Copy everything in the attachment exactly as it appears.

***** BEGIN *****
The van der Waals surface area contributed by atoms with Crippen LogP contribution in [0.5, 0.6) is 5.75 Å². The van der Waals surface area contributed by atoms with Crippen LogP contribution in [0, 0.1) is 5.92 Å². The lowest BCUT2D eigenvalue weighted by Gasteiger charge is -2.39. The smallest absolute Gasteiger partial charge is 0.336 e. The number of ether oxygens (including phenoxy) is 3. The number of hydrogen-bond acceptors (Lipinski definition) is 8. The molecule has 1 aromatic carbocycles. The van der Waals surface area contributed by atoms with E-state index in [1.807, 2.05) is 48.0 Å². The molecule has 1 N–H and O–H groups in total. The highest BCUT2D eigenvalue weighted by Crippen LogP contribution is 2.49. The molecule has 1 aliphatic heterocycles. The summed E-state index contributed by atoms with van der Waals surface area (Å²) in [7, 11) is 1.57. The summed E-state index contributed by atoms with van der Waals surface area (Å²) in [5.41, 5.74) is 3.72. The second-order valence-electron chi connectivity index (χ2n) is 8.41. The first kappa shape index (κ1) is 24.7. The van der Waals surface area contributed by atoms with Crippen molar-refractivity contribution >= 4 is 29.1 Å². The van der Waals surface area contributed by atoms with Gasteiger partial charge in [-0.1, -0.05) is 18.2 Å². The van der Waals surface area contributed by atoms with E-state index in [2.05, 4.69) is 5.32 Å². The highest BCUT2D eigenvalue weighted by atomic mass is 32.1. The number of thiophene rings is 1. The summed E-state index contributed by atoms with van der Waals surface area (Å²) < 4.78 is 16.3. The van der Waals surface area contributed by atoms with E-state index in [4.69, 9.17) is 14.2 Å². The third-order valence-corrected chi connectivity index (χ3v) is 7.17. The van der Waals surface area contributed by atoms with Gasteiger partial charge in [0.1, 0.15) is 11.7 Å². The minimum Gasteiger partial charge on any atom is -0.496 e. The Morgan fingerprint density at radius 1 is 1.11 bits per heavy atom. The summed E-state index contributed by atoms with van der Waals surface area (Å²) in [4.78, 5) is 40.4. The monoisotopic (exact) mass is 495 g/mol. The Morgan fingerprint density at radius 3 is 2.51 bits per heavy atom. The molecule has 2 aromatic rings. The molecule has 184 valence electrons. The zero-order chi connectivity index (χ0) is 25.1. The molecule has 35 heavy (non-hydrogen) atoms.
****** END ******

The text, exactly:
The van der Waals surface area contributed by atoms with Crippen LogP contribution in [0.5, 0.6) is 5.75 Å². The van der Waals surface area contributed by atoms with Crippen LogP contribution in [0, 0.1) is 5.92 Å². The lowest BCUT2D eigenvalue weighted by Gasteiger charge is -2.39. The smallest absolute Gasteiger partial charge is 0.336 e. The number of ether oxygens (including phenoxy) is 3. The number of hydrogen-bond acceptors (Lipinski definition) is 8. The molecule has 1 aromatic carbocycles. The van der Waals surface area contributed by atoms with E-state index in [1.807, 2.05) is 48.0 Å². The molecule has 1 N–H and O–H groups in total. The highest BCUT2D eigenvalue weighted by Crippen LogP contribution is 2.49. The molecule has 1 aliphatic heterocycles. The summed E-state index contributed by atoms with van der Waals surface area (Å²) in [7, 11) is 1.57. The summed E-state index contributed by atoms with van der Waals surface area (Å²) in [5.41, 5.74) is 3.72. The second-order valence-electron chi connectivity index (χ2n) is 8.41. The first kappa shape index (κ1) is 24.7. The van der Waals surface area contributed by atoms with Crippen molar-refractivity contribution >= 4 is 29.1 Å². The van der Waals surface area contributed by atoms with Gasteiger partial charge in [-0.1, -0.05) is 18.2 Å². The van der Waals surface area contributed by atoms with E-state index in [2.05, 4.69) is 5.32 Å². The highest BCUT2D eigenvalue weighted by atomic mass is 32.1. The number of thiophene rings is 1. The summed E-state index contributed by atoms with van der Waals surface area (Å²) < 4.78 is 16.3. The van der Waals surface area contributed by atoms with E-state index in [4.69, 9.17) is 14.2 Å². The third-order valence-corrected chi connectivity index (χ3v) is 7.17. The van der Waals surface area contributed by atoms with Gasteiger partial charge in [0.1, 0.15) is 11.7 Å². The minimum Gasteiger partial charge on any atom is -0.496 e. The Morgan fingerprint density at radius 1 is 1.11 bits per heavy atom. The summed E-state index contributed by atoms with van der Waals surface area (Å²) in [4.78, 5) is 40.4. The monoisotopic (exact) mass is 495 g/mol. The Morgan fingerprint density at radius 3 is 2.51 bits per heavy atom. The molecule has 2 aromatic rings. The molecule has 184 valence electrons. The zero-order chi connectivity index (χ0) is 25.1. The molecule has 35 heavy (non-hydrogen) atoms.